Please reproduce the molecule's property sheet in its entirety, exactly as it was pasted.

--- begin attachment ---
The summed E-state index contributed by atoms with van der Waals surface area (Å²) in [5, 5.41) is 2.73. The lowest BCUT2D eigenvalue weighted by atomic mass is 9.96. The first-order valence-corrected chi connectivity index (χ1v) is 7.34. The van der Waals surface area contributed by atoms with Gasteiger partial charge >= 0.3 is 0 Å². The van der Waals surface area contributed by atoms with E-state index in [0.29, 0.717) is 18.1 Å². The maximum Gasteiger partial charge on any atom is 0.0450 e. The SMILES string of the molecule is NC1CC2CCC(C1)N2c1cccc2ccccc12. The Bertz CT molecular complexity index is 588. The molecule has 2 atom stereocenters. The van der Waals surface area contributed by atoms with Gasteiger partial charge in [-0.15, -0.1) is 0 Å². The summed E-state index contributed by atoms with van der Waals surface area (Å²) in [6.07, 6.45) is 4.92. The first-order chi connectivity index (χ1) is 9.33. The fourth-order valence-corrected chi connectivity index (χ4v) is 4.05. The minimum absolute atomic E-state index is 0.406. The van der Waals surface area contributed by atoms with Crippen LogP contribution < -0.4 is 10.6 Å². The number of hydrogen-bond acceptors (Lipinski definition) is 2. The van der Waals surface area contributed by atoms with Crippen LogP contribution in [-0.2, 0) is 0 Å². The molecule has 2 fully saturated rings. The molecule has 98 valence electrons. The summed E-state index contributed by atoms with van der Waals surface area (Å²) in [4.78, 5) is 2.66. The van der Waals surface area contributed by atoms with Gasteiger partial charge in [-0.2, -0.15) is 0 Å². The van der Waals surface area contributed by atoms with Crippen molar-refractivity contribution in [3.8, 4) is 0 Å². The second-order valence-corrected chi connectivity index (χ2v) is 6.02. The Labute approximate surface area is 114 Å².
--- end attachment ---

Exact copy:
The summed E-state index contributed by atoms with van der Waals surface area (Å²) in [5, 5.41) is 2.73. The lowest BCUT2D eigenvalue weighted by atomic mass is 9.96. The first-order valence-corrected chi connectivity index (χ1v) is 7.34. The van der Waals surface area contributed by atoms with Gasteiger partial charge >= 0.3 is 0 Å². The van der Waals surface area contributed by atoms with E-state index in [0.29, 0.717) is 18.1 Å². The maximum Gasteiger partial charge on any atom is 0.0450 e. The SMILES string of the molecule is NC1CC2CCC(C1)N2c1cccc2ccccc12. The Bertz CT molecular complexity index is 588. The molecule has 2 atom stereocenters. The van der Waals surface area contributed by atoms with Gasteiger partial charge in [-0.15, -0.1) is 0 Å². The summed E-state index contributed by atoms with van der Waals surface area (Å²) in [6.07, 6.45) is 4.92. The first-order chi connectivity index (χ1) is 9.33. The fourth-order valence-corrected chi connectivity index (χ4v) is 4.05. The minimum absolute atomic E-state index is 0.406. The van der Waals surface area contributed by atoms with Crippen LogP contribution < -0.4 is 10.6 Å². The number of hydrogen-bond acceptors (Lipinski definition) is 2. The van der Waals surface area contributed by atoms with Crippen LogP contribution in [-0.2, 0) is 0 Å². The molecule has 2 fully saturated rings. The molecule has 98 valence electrons. The summed E-state index contributed by atoms with van der Waals surface area (Å²) in [4.78, 5) is 2.66. The van der Waals surface area contributed by atoms with Gasteiger partial charge in [-0.2, -0.15) is 0 Å². The van der Waals surface area contributed by atoms with Crippen molar-refractivity contribution in [3.8, 4) is 0 Å². The second-order valence-corrected chi connectivity index (χ2v) is 6.02. The Labute approximate surface area is 114 Å².